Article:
“Kalergis, tomorrow morning, I want you to fire an artillery preparation of 500 rounds on the village. When that is complete, we will insert the blue team to discover whatever intelligence may have been left.”

Nobody thought the VC would be foolish enough to remain, but the commander was not about to take any chances.

“Yes Sir, I will arrange for that,” I replied.

This is like a dream, but I’m feeling pretty good about myself.

That night I lay on my cot thinking about the people I may have killed that day, probing my mind like you might probe a new dentist filling with your tongue. I could not find much emotion. It seemed like a movie I had seen, or as if I was a character in a play. The reality that I had probably killed someone and damn near been killed myself, just would not sink in. As I drifted off into an exhausted sleep I wondered,

What will it be like tomorrow? Am I going to survive a year of this? I miss home, my family and the comfortable reality I left behind.

The next day, I jumped on board a “white team”, two man, H-13 helicopter with a plexi-glass, “bubble” cockpit. (Like on Mash) The pilot, a crew cut, captain who also looked and acted like he came from the set of “Top Gun” greeted me.

“Ready to blow up that village Kalergis,” he asked?

“Let’s do it,” I replied. The H-13 had no organic weapons, so I carried my M-16 rifle and some extra magazines of ammunition. We headed up the valley to shoot my second combat fire mission. The valley still looked serene, peaceful and beautiful, but now I knew better.

When I completed the artillery preparation, the blue platoon would make their combat assault. We flew directly to the village and I started firing. There didn’t seem to be any enemy remaining, but I kept up a good barrage of artillery anyway.

Hearing the loud “crunching sounds” of the explosions and seeing the mushroom bursts of black smoke and bright red incandescent bursts of flame from several hundred rounds of artillery was damn exciting. Once again, it was more artillery, by far, than I had ever seen before.

Finally, the artillery battery radioed me,

“We’re running low on ammunition. Unless you have a ‘live’ target, we have to stop firing.”

We could see the blues lift ships and supporting gun ships flying up the valley for the combat assault and my pilot told me,

“End the mission Kalergis. Let’s go down and see what your artillery did.”

I was a passenger, I had no choice. Down we went to telephone pole height. Suddenly, I saw a VC soldier with a rifle running for a spider hole. The captain said,

“SHOOT HIM!”

I had an M-16 rifle in my lap. On full automatic, I shot at him and saw my tracers follow him into his hole.  “I think I got him,” I said.

As I was trying to reload, another VC jumped up and fired a burst of automatic fire from his AK-47, point blank into our H-13 cockpit.

Shattered plexi-glass and blood was flying around the cockpit. I had blood on my arms, but wasn’t sure whose it was. I was stunned and confused; I looked over and saw the pilot bleeding.  It sounded like he was trying to ask, “How bad is it?”

I couldn’t tell exactly where it was coming from, but there was blood on the front of his uniform and he did not sound good.

“Damn captain! Do you feel dizzy? Are you are going to black out?”

 “No, I don’t think so; I think I’m okay.”

He did not sound okay, but he seemed to have the helicopter under control, so I called the artillery back and urgently said,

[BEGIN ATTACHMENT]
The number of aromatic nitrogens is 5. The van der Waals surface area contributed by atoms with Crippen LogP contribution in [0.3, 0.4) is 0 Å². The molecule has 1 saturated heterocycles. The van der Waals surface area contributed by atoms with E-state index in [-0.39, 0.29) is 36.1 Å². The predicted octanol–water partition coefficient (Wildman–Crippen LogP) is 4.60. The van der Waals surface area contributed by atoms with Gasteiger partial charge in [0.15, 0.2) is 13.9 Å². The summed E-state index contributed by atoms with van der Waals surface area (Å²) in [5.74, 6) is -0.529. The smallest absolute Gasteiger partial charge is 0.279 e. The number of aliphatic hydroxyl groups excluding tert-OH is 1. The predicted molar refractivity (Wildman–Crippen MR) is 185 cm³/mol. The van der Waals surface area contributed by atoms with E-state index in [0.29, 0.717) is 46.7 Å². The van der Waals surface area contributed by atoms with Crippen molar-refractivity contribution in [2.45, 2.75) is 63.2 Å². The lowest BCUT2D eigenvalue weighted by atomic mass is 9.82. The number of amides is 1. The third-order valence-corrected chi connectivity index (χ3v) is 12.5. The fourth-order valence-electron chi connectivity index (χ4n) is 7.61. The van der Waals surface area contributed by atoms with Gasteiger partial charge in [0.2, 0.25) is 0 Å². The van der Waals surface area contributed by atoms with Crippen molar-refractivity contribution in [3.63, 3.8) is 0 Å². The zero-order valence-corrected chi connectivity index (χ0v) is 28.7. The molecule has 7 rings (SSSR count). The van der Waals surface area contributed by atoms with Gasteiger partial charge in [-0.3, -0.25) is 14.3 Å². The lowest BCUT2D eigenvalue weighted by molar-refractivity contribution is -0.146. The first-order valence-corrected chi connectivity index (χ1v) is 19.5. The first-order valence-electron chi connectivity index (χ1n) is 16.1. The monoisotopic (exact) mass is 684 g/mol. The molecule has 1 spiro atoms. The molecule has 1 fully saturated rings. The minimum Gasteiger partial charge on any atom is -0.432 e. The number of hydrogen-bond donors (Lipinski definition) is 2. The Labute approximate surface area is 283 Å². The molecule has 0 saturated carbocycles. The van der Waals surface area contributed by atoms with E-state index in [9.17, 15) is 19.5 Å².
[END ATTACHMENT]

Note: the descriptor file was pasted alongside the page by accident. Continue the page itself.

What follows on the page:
“Fire Mission”, grid 231 748 automatic weapons firing, direction gun target line, adjust fire OVER!”

They had been reluctant to fire more, just a few minutes before and asked, “Is this a live target?”

“Hell yes, we’ve been hit and my frigging pilot is bleeding. Is that ‘live’ enough for you?”

The artillery battery now had the live target they wanted.  They repeated the fire mission back and quickly started shooting again.

 

I didn’t have time to be scared, but my knee was jumping up and down and would not frigging stop. I was pumped so full of adrenalin I could barely breathe. I still had time to mutter to myself, “Shit, so far so good. At least I remembered how to call the fire mission in.”

We stayed over the village for thirty more minutes firing 500 more rounds of artillery. I kept asking, “Captain, are you feeling dizzy?”

Finally he replied, “Okay Kalergis, I’m getting a little weak.”

His voice sounded strange and I could barely understand what he was saying. “Shit, I cannot fly this thing,” I told him, “we better head back,” to which he reluctantly agreed.

The 1st of the 9th pilots really are frigging crazy!

As soon as I fired the last round of artillery, the blue team swept in for their planned assault. They met little resistance and soon found there had been a VC “sapper platoon” in the village, commanded by a woman major.

One of the “fuse delay” rounds had scored a direct hit on her bunker. It had penetrated the overhead cover and exploded inside, killing them all. The secondary explosions we had seen were from caches of stored dynamite.

Not bad for my second combat fire mission, I thought.

With the pilot still bleeding, we urgently started back. For the entire trip, I anxiously kept asking, “How do you feel?”

Sometimes he would answer and sometimes he would not. He had a grim look on his face as he concentrated on keeping the damaged helicopter flying. Finally he managed to touch down back at LZ Pony.

“Damn good landing sir,” I said with relief, as the medics hurried him off.

“Good job Kalergis,” I heard him try to say. I learned later, that he had passed out a short time later. There was glass from the shattered cockpit in his throat and vocal cords and he was rushed to the hospital. He recovered and returned to fly again.

As I was leaving the landing strip, I walked by a helicopter that had just landed. To my surprise, I heard somebody call my name.  Looking over, I saw a couple of my former officer candidate classmates just arriving in country and disembarking from the helicopter. They stared in amazement at my blood splattered uniform, “George, what the hell happened?”

I answered in what I hoped was a calm voice, “Not much fellas, just another day in Nam.”


© Copyright 2017 Generous George. All rights reserved.